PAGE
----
Inside a gallery

Take a walk and soak in the art.


Walking inside a gallery can be like a roller coaster ride. There are just so many things to see, and absorb, it can be overwhelming.

All artworks here are on display at The Delaware Contemporary, Wilmington, Delaware

What you see sometimes is only one part of it.


A work by Christiana A West

There are multiple interpretations to one installation, different sides to the same face.

By artist Townley Mateson

Sometimes you would see fragmented bodies.

By artist Phat Le

Alien like creatures.

By artist Rayna Dereus

Ants the size of possums.

By artist Kate Testa

A miniature town of taped boxes.

By artist Dona Altemus

Faceless humans.

By artist Celeste Morton

A seven-planet galaxy?

By artist Lisa Bennett

Or 6 moons trapped in a grid of pink candies.

By Simone Welsh

All you have to do is halt and REALLY look.

By Townley Mateson

And when you do, don’t get scared by those small eyes that stare back at you from the frame.

By Kenny Rivero

Because just like you are studying the frame, the frame is studying you. Keep calm and let your eyes meet with the art’s.


The end.


A home for art

A visit to the newly-renovated Isabella Stewart Gardner Museum in Boston

ISG Museum – a timeline 

One of the world’s biggest art robberies of all time took place here. In 1990, two thieves dressed as cops looted 13 pieces of artworks from the museum. Read all about it in this fantastic story by Google Arts and Culture. As a reminder to the sad event, empty frames hang in the museum even today. There is still hope that the works will find their way back to the rightful place.

The courtyard. If you go in Jan-Feb, you will find midwinter tropics, and between Feb and March, Orchids. The plants are grown in the temperature controlled greenhouses and brought here for the public to see

I visited the museum on a rainy Sunday. If you get a ticket to the Museum of Fine Arts, you get a visit to ISG Museum for free. Unlike the MFA which is HUGE, and you probably might have to plan which floors to cover, the ISG is more intimate and cozy. There are no separate sections for sculptures or contemporary art. A room would contain a mix of everything. You won’t find labels under each painting, but what you will find are neat brochures which contain information about each piece of work that include a diverse variety — from basins to fabrics and even an Ostrich egg!

This slideshow requires JavaScript.

Now, just like in every museum, there are guides you can direct your questions to. There is also a counter from where you can take a blank postcard and a pencil, seat yourself wherever you want inside the museum, and sketch something. It’s remarkable how much you observe when you try your hand at realism. As you stroll around the property, you get to see personal letters (there are 7,000 of them) written by the cream of society to Isabella. The list includes famous personalities such as Henry James. Each item was purchased by Isabella after falling in love with it.  And most of them are elaborately described in letters by her chief art advisor Bernard Berenson.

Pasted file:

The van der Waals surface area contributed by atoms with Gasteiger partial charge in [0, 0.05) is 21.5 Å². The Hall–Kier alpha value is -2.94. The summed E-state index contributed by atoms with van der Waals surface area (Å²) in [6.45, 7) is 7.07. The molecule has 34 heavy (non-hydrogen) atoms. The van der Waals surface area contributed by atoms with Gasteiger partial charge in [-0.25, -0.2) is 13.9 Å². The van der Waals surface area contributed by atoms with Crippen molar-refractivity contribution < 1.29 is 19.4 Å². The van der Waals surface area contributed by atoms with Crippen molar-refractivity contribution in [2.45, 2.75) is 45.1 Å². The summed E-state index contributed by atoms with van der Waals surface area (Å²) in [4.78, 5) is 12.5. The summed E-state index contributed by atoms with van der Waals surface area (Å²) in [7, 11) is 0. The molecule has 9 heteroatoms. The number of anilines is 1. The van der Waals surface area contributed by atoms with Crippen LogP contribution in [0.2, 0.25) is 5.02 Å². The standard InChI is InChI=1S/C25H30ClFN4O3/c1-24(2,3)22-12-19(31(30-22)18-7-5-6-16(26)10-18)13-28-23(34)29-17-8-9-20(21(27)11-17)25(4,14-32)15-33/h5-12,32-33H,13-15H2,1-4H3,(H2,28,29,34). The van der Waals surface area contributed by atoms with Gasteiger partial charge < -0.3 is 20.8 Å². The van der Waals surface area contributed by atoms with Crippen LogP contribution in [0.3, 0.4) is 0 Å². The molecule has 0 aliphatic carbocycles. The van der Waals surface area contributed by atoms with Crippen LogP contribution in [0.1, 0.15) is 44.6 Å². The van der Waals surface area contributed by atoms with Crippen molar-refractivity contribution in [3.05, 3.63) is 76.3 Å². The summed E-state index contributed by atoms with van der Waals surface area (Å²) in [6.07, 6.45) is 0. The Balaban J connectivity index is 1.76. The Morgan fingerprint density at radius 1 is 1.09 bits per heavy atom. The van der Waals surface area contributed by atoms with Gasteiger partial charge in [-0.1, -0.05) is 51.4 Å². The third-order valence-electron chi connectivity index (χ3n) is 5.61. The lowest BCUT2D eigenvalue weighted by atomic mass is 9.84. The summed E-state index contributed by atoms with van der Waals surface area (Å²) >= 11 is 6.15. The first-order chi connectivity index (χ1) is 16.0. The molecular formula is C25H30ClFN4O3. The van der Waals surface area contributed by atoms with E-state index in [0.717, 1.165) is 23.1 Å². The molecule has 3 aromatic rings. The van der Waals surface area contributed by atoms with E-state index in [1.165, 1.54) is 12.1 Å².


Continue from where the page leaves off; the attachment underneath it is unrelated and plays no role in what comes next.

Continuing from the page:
According to the website, the museum is home to “more than 7500 paintings, sculptures, furniture, textiles, silver, ceramics, 1500 rare books, and 7000 archival objects-from ancient Rome, Medieval Europe, Renaissance Italy, Asia, the Islamic world and 19th-century France and America.”

This is a painting called El Jaleo by John Singer Sargent. It was painted in 1882 as an ode to the gypsies who faced oppression in the 19th century for their free-spirited lifestyle. The work now hangs in the Spanish cloister of the museum.
This window was made for the Soissons Cathedral in France. The window that you see here is only 40 per cent of the original size. The rest of it rests in Louvre, Paris. It narrates the story of Nicasius, archbishop of Reins and his sister Eutropia who were martyred by the Vandals in 403
This is the doorway leading to Isabella’s chamber of meditation. It is said that it is filled with Buddhist icons and other Asian objects. On top right, you can see a statue of Boddhisatva or Guanyin (as they are called in China)

Was Isabella always interested in art? She was born in New York City to a well-to-do family. Her dad was into import of fabrics. She went to Paris for studies, and met Jack Gardner there, fell in love, got married and moved to his hometown in Boston. They had a son three years after the wedding. But unfortunately, he succumbed to pneumonia within two years. This left the couple depressed, and it was Isabella’s doctor who suggested that Gardner take his wife elsewhere to overcome the emotional trauma.

Off they went to Europe and Russia, followed by Egypt, Middle East and Asia. And everywhere she went, she collected what pleased her eyes. Thus over the years, she built a collection enough for a grand museum, which she built after her husband’s death in 1898. She moved to the fourth floor of the museum, and continued to host parties, concerts and lectures for the who’s who of society. As you walk around the museum, you will find it hard to separate this story from what you see. Every collectible screams of a passion for art that Isabella had. A passion that did still thrives in her home, long after her death.